Hi!
I read your question but I didn't really understand what exactly you want.
What was your initial hypothesis test?
I will admit that I have not sat around racking my brain on this one, but thought it may be nice to get some input.
I was enlisted to help out on a study that is attempting to show no effect of a drug. Only one study group, those that got the drug. Outcome a continuous variable that was categorized into a binary groups (20 unit change yes/no).
I ran a hierarchical model (proc glimmix, SAS) looking for predictors since patients received multiple doses and could have had a 20 unit change after each dose. No significant predictors beyond baseline level for the continuous dependent variable were found.
I stated that we should do a power calculation to show that the negative finding was not due to sample size issues (though we are positive that it is not). Now I am pondering which power calculation I should look at with only one treatment group and repeated measures or checking of the concentration. I could also use the continuous outcome of the uncategorized data.
I could look at something along the lines of a one group change in proportion of outcomes. All would be positive then what proportion had a decrease (which test would this be). Though, that does not take into account the hierarchical level data. Not sure it is overly important to control for hierarchical data either - maybe just a basic power test may convey the message.
Stop cowardice, ban guns!
Hi!
I read your question but I didn't really understand what exactly you want.
What was your initial hypothesis test?
There was not a clean traditional hypothesis, since this was an exploratory/preliminary (observational) study.
Ho: Use of drug results in a null change in the biomarker.
Ha: Use of drug results in a 20 unit decrease in biomarker.
I had to go back and look to see what I ended up doing, since this study has been over with for awhile. It appears I attempted to validate the change in the biomarker and address potential sampling variation or insignificancies in sample size by presenting the primary endpoint (median change) with a 95% confidence interval, which was calculated using nonparametric bootstrap percentile interval (via 10,000 resamples with replacement).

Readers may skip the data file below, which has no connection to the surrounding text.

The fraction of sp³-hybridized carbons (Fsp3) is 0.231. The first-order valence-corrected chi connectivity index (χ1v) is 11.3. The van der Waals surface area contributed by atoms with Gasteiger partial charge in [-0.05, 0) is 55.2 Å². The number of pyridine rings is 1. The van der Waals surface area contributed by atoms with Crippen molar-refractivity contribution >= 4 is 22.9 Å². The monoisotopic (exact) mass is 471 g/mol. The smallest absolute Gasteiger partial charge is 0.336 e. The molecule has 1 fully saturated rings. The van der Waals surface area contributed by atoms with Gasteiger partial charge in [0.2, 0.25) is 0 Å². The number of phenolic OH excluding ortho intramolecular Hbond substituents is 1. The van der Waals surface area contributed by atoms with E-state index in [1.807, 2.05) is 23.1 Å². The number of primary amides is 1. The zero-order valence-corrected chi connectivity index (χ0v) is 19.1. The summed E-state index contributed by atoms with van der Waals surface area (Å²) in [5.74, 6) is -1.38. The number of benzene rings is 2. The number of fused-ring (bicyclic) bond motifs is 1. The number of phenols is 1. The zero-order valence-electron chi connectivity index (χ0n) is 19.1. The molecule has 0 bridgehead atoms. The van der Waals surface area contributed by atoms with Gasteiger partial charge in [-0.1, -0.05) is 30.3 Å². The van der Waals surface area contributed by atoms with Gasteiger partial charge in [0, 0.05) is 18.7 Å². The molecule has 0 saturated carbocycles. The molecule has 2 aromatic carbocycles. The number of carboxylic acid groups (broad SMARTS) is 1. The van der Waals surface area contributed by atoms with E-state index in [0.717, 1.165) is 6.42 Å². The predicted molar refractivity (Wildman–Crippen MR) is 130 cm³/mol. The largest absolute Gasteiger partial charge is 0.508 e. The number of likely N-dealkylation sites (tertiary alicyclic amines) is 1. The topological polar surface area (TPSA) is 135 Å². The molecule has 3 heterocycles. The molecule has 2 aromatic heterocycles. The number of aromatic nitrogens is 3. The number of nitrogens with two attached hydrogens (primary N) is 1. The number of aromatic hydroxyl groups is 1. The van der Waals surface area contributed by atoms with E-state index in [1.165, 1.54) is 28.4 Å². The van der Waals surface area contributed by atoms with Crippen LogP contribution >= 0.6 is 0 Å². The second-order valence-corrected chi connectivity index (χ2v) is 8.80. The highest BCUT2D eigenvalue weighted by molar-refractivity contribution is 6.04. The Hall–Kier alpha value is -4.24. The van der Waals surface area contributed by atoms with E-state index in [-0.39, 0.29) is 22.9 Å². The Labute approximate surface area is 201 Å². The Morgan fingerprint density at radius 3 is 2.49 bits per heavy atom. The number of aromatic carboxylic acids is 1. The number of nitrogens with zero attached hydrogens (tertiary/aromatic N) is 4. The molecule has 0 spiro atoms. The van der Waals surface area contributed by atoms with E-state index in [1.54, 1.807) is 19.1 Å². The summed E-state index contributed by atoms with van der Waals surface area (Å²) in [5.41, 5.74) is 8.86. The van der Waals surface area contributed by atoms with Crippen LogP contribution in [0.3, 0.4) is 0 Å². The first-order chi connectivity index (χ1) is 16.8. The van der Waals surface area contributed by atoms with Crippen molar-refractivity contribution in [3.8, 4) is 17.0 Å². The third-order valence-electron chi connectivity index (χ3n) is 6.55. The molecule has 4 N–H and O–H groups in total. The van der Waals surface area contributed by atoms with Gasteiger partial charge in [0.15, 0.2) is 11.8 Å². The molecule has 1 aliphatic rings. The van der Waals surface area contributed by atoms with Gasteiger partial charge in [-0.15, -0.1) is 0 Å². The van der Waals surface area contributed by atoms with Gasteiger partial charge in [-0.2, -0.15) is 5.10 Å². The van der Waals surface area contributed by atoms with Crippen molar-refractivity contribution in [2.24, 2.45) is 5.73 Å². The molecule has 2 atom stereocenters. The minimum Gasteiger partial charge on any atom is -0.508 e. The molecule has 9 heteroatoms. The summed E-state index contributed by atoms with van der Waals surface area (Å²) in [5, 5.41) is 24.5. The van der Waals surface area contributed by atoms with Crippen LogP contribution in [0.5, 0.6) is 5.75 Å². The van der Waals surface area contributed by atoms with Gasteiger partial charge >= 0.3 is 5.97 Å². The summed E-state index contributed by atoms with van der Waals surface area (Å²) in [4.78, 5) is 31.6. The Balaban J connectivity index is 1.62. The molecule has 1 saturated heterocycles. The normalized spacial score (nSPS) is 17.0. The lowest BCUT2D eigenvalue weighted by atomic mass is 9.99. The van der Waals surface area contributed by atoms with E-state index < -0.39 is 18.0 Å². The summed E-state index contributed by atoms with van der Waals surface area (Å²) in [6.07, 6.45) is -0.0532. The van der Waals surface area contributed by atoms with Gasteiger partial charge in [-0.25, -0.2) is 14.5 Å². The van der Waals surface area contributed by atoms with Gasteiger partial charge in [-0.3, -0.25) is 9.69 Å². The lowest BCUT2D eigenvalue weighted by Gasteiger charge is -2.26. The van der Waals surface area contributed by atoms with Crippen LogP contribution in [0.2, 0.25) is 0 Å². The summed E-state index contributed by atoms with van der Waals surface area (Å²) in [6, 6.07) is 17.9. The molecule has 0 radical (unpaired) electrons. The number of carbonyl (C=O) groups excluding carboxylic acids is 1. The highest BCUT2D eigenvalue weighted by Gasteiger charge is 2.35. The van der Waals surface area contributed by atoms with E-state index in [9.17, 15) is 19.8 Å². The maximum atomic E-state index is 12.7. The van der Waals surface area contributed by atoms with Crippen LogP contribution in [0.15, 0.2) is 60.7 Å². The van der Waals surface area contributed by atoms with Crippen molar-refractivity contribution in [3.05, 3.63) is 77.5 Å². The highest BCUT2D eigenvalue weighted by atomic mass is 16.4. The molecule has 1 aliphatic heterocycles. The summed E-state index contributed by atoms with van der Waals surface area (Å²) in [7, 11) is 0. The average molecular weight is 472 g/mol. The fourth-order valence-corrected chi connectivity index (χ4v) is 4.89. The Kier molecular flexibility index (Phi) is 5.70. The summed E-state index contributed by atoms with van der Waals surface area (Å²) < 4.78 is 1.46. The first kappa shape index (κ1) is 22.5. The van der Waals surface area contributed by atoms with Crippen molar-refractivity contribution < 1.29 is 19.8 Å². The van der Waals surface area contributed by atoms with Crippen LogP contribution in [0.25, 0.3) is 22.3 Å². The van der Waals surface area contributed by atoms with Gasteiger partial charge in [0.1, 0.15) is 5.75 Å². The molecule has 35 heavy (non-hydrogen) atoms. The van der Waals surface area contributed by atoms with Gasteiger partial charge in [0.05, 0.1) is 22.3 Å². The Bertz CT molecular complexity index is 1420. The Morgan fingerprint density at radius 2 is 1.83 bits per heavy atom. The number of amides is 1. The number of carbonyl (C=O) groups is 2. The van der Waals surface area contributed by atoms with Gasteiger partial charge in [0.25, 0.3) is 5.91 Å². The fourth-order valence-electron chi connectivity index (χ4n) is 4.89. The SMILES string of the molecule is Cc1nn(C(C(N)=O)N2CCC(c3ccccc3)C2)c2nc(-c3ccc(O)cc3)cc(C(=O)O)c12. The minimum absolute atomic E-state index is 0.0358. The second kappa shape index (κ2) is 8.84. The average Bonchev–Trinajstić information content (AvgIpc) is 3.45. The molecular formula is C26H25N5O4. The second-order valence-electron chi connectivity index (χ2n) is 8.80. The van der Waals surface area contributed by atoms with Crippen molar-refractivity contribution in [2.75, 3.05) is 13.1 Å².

Stop cowardice, ban guns!
I guess I missed this thread when it was originally posted. Actually I would discourage you from doing a power analysis at all. The general opinion among statisticians is that post-hoc power analyses are uninformative and/or nonsensical and basically should not be done. To see why they are uninformative, see this wonderful paper by Russ Lenth:
http://www.stat.uiowa.edu/files/stat/techrep/tr378.pdf
What Lenth shows is that post-hoc power is a simple transformation of the p-value and thus adds no new information beyond what is already known if the study has been conducted. If you failed to reject the null hypothesis, then power is necessarily less than 50%. (Technically that is only exactly true in "large samples" and but is a close approximation to the truth for all but the tiniest sample sizes -- all of which is explained in the paper.)
In God we trust. All others must bring data.
~W. Edwards Deming
Why don't you try to work with confidence intervals? People are starting accepting justifications based confidence intervals, putting aside "p-values". You can actually do some interesting observation just playing around confidence intervals and mixing it with information obtained via regression analysis.
This is just an idea...
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